0 云月棋牌斗地主-APP安装下载

云月棋牌斗地主 注册最新版下载

云月棋牌斗地主 注册


类型【址:a g 9 559⒐ v i p】1:菲利普斯 大小:02zlnDnc41306KB 下载:pTCtEKpy68750次
版本:v57705 系统:Android3.8.x以上 好评:DJJgckKo60302条
日期:2020-08-05 04:29:14

1.【址:a g 9 559⒐ v i p】1  Ay! and full many a riddle tied anew. But let the great world rave and riot!Here will we house ourselves in quiet. A custom 'tis of ancient date, Ourlesser worlds within the great world to create! Young witches there I see,naked and bare, And old ones, veil'd more prudently. For my sake onlycourteous be! The trouble's small, the sport is rare. Of instruments I hear thecursed din One must get used to it. Come in! come in! There's now no helpfor it. I'll step before And introducing you as my good friend, Confer on youone obligation more. How say you now? 'Tis no such paltry room; Why onlylook, you scarce can see the end. A hundred fires in rows disperse the gloom;They dance, they talk, they cook, make love, and drink: Where could we findaught better, do you think?
2.  Mephistopheles
3.  Your learned reverence humbly I salute! You've made me swelter in a prettystyle.
4.  Faust
5.  Mephistopheles
6.  Such a reproof disturbs me not a whit! Who on efficient work is bent, Mustchoose the fittest instrument. Consider! 'tis soft wood you have to split; Thinktoo for whom you write, I pray! One comes to while an hour away; One fromthe festive board, a sated guest; Others, more dreaded than the rest, Fromjournal - reading hurry to the play. As to a masquerade, with absent minds,they press, Sheer curiosity their footsteps winging; Ladies display theirpersons and their dress, Actors unpaid their service bringing. What dreamsbeguile you on your poet's height? What puts a full house in a merry mood?More closely view your patrons of the night! The half are cold, the half arerude. One, the play over, craves a game of cards; Another a wild night inwanton joy would spend. Poor fools the muses' fair regards. Why court forsuch a paltry end? I tell you, give them more, still more 'tis all I ask, Thus youwill ne'er stray widely from the goal; Your audience seek to mystify cajole; Tosatisfy them - that's a harder task. What ails thee? art enraptured ordistressed?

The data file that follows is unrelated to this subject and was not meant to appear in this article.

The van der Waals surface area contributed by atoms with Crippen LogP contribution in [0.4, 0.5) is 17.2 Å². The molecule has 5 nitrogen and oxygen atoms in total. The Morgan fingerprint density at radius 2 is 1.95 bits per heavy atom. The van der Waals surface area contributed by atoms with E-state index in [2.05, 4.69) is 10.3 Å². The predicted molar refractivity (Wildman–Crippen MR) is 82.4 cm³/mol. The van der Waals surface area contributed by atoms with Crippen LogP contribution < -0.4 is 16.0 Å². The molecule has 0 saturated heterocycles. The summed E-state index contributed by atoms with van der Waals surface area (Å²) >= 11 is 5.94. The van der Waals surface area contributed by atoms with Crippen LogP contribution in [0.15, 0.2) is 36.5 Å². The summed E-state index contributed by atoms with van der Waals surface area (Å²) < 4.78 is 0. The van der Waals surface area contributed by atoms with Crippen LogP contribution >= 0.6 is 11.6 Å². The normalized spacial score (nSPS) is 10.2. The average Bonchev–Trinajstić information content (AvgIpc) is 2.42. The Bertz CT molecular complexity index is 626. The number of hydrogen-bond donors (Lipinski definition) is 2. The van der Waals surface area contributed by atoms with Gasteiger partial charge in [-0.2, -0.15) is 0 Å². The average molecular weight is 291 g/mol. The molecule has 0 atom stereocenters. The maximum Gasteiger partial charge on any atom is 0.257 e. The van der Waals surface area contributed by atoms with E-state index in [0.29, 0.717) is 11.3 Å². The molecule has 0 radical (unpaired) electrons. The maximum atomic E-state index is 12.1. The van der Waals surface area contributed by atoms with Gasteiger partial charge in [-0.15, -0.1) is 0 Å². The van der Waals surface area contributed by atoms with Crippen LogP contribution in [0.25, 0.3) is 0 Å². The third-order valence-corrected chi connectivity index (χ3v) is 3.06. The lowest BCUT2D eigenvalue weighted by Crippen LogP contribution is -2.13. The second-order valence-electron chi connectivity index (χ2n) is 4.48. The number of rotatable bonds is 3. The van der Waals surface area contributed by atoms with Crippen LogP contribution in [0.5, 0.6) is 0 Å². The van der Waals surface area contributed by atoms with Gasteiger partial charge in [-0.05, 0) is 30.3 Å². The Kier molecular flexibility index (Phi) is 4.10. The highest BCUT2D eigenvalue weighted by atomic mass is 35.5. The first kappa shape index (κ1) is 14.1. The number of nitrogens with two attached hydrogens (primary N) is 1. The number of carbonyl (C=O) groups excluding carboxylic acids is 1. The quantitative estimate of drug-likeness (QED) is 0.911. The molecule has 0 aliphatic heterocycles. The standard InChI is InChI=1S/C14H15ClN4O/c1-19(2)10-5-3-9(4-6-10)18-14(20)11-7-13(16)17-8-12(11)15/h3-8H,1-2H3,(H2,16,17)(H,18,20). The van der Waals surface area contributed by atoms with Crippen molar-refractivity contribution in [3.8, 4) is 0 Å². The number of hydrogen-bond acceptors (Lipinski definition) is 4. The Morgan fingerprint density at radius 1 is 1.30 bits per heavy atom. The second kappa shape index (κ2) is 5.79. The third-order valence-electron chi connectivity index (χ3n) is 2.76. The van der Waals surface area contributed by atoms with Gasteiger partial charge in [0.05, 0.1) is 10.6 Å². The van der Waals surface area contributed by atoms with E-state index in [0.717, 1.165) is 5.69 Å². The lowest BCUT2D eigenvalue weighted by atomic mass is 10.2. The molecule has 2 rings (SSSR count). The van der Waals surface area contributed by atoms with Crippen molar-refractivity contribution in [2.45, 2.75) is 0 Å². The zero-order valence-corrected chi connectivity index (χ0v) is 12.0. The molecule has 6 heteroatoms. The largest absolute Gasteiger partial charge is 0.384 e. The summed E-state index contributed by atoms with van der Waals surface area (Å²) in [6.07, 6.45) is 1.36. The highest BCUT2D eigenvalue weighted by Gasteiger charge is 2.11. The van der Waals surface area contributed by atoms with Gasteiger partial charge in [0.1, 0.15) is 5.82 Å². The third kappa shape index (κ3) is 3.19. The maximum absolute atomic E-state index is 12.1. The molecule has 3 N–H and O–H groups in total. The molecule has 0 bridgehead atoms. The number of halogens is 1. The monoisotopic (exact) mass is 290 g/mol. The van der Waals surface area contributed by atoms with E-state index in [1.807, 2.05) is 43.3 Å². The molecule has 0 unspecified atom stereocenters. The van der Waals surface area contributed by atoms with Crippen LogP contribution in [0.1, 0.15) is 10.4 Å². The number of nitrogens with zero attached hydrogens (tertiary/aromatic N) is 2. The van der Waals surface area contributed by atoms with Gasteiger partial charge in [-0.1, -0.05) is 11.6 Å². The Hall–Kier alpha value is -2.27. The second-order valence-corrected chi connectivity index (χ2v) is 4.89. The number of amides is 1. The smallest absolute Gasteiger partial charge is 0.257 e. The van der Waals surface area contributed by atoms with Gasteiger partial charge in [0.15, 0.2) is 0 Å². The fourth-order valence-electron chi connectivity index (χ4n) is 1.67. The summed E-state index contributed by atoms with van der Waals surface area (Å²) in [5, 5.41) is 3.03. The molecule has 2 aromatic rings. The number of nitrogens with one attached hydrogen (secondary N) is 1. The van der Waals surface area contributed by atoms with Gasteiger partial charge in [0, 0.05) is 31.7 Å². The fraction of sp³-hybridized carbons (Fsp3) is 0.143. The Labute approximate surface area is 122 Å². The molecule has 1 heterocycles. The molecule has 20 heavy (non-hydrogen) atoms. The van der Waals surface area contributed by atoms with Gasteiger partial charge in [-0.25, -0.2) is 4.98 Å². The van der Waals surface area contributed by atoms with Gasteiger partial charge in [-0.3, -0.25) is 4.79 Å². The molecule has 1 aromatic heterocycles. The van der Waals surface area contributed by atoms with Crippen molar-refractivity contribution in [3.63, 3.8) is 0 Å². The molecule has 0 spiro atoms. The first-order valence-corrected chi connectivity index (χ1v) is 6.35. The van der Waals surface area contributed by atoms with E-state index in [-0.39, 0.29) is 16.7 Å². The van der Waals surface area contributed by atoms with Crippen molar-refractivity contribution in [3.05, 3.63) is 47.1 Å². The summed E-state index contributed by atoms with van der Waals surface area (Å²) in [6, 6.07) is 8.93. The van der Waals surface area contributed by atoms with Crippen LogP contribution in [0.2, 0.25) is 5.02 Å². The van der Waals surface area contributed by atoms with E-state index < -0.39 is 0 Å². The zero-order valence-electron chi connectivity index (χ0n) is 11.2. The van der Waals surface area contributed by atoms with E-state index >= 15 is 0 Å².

1.  I would not live with such an one as he. If for a moment he but enter here, Helooks around him with a mocking sneer, And malice ill - conceal'd; That hewith naught on earth can sympathize is clear Upon his brow 'tis legiblyrevealed, That to his heart no living soul is dear. So blest I feel, within thinearms, So warm and happy, - free from all alarms; And still my heart dothclose when he comes near.
2.  Brander
3.  Save her! - or woe to thee! The direst of curses on thee for thousands ofyears!
4.  Mephistopheles
5.  Alas! it long hath sorely troubled me, To see thee in such odious company.Faust
6.  Mephistopheles


1.  Convey me thither! She shall be free!
2.  Student
3.  Who, as a rule, a treatise now would care To read, of even moderate sense?As for the rising generation, ne'er Has youth displayed such arrogantpretence.
4.  Faust
5.   Country - folk, Citizens, Beggar, Old Fortune - teller,Shepherd, Soldier, Students, &c.
6.  The Witch


1.  Ay, neighbour! So let matters stand for me! There they may scatter oneanother's brains, And wild confusion round them see So here at home in quietall remains! Old Woman (to the Burghers' Daughters) Heyday! How smart!The fresh young blood! Who would not fall in love with you? Not quite soproud! 'Tis well and good! And what you wish, that I could help you to.Burgher's Daughter